Landlord’s 3.8% medicare tax example

As I mentioned in an earlier post, in 2013, some lucky Landlords will face the new “3.8% tax” on investment income.  This legislation is unlikely to be affected by the “financial cliff” legislation (read: “Bush Tax Cuts”) that is the topic of so much news right now and so landlords need to get familiar with the rules.

The tax will apply to individual landlords with Adjusted Gross Income (AGI) over $200,000 and married couples filing jointly with AGI over $250,000.  The 3.8% tax applies to the lower of (1) the taxpayer’s “investment income” or  (2) the taxpayer’s excess of AGI in excess of the $200,000/$250,000 threshold.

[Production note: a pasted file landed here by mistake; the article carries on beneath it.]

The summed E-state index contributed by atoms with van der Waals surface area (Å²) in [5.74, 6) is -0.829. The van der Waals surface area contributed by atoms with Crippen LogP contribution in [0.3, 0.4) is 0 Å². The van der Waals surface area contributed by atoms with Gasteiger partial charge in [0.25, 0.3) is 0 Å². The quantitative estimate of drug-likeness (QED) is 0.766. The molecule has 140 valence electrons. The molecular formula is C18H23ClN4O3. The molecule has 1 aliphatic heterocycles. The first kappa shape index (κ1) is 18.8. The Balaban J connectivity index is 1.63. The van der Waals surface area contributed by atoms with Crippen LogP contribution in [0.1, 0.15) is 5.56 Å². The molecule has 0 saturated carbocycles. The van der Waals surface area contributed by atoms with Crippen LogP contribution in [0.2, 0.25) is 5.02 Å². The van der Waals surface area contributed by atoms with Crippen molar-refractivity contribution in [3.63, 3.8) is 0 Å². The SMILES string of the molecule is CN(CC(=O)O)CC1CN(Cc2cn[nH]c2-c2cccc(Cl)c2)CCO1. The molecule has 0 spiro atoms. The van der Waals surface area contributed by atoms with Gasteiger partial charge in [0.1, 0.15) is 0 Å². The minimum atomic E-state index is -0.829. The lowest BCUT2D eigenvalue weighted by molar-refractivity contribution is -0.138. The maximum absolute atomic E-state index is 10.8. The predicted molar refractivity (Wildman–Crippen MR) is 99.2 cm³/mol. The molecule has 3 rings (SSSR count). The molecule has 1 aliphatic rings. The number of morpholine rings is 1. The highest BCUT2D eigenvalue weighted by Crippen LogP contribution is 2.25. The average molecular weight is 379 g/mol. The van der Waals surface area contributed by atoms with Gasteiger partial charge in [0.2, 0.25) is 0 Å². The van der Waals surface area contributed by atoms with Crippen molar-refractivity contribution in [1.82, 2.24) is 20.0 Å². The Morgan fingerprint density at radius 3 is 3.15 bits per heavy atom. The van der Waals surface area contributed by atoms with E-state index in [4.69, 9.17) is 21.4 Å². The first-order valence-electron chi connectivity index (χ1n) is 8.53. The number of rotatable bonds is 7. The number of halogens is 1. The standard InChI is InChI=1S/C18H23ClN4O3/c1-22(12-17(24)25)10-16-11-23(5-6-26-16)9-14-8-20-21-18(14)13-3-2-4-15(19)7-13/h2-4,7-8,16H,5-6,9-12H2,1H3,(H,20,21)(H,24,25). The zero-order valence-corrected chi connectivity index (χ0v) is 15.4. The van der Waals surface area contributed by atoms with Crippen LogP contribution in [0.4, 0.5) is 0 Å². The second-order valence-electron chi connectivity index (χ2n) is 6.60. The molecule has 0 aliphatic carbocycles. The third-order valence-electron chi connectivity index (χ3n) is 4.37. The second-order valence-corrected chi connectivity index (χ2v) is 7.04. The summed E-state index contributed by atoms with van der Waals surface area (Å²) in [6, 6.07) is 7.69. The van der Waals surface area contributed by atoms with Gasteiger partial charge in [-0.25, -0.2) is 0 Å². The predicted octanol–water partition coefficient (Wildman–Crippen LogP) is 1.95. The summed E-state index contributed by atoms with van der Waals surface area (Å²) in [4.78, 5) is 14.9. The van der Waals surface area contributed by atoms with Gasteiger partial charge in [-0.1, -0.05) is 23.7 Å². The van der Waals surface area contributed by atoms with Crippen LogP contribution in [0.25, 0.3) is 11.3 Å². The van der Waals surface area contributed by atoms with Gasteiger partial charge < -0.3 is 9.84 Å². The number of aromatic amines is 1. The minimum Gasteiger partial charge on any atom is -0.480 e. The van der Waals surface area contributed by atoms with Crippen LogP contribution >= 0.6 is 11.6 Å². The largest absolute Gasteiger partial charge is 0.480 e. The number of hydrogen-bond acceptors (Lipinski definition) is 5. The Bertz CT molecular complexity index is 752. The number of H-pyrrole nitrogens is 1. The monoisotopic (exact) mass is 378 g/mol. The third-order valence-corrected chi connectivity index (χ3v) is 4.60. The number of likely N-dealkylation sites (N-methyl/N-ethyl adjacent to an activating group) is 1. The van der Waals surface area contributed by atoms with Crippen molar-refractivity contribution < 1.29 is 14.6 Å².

It might be easier to understand in an example.  Let’s say that John and Sue are a married couple who file jointly and are landlords.  John and Sue have 6 rental buildings and they have good paying jobs.  Without taking their rental business into account, they have an AGI of $230,000.  From their rental activities, they take in rents of $200,000 and have rental expenses equal to $150,000 for a “net rental income” of $50,000.  Their total AGI is the original $230,000 plus $50,000 from rental activities for a total AGI of $280,000.  So, John and Sue have AGI over $250,000 in the amount of $30,000.  They have investment income from rental activities of $50,000.  The 3.8% tax will be applied to the excess over the threshold amount: $30,000 x .038 = $1140.

Keep in mind that “investment income” can include things other than rental income.  It can be the gain on the sale of real estate, interest income, dividend income, and capital gains on the sale of stocks and bonds.

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